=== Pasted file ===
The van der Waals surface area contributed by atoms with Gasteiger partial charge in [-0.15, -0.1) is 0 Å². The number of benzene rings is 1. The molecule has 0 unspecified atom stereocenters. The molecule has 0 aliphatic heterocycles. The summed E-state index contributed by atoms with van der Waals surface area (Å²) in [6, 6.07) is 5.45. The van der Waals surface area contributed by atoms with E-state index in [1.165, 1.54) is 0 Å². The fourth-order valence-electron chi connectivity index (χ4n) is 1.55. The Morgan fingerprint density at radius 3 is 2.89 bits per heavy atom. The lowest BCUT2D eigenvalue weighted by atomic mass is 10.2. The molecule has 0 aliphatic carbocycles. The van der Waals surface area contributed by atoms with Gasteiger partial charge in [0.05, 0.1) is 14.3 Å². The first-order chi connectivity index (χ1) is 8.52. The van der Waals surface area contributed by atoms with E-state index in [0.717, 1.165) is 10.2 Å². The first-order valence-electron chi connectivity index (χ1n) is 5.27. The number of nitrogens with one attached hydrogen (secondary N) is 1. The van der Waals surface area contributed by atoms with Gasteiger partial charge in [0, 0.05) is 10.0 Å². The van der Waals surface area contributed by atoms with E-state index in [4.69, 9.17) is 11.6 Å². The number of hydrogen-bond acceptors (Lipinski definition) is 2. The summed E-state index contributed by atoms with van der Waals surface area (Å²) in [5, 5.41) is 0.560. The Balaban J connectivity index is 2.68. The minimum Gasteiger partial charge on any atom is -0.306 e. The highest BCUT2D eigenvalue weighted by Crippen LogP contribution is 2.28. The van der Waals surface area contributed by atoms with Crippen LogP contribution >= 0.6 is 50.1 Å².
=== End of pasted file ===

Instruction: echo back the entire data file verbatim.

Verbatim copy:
The van der Waals surface area contributed by atoms with Gasteiger partial charge in [-0.15, -0.1) is 0 Å². The number of benzene rings is 1. The molecule has 0 unspecified atom stereocenters. The molecule has 0 aliphatic heterocycles. The summed E-state index contributed by atoms with van der Waals surface area (Å²) in [6, 6.07) is 5.45. The van der Waals surface area contributed by atoms with E-state index in [1.165, 1.54) is 0 Å². The fourth-order valence-electron chi connectivity index (χ4n) is 1.55. The Morgan fingerprint density at radius 3 is 2.89 bits per heavy atom. The lowest BCUT2D eigenvalue weighted by atomic mass is 10.2. The molecule has 0 aliphatic carbocycles. The van der Waals surface area contributed by atoms with Gasteiger partial charge in [0.05, 0.1) is 14.3 Å². The first-order chi connectivity index (χ1) is 8.52. The van der Waals surface area contributed by atoms with E-state index in [0.717, 1.165) is 10.2 Å². The first-order valence-electron chi connectivity index (χ1n) is 5.27. The number of nitrogens with one attached hydrogen (secondary N) is 1. The van der Waals surface area contributed by atoms with Gasteiger partial charge in [0, 0.05) is 10.0 Å². The van der Waals surface area contributed by atoms with E-state index in [4.69, 9.17) is 11.6 Å². The number of hydrogen-bond acceptors (Lipinski definition) is 2. The summed E-state index contributed by atoms with van der Waals surface area (Å²) in [5, 5.41) is 0.560. The Balaban J connectivity index is 2.68. The minimum Gasteiger partial charge on any atom is -0.306 e. The highest BCUT2D eigenvalue weighted by Crippen LogP contribution is 2.28. The van der Waals surface area contributed by atoms with Crippen LogP contribution >= 0.6 is 50.1 Å².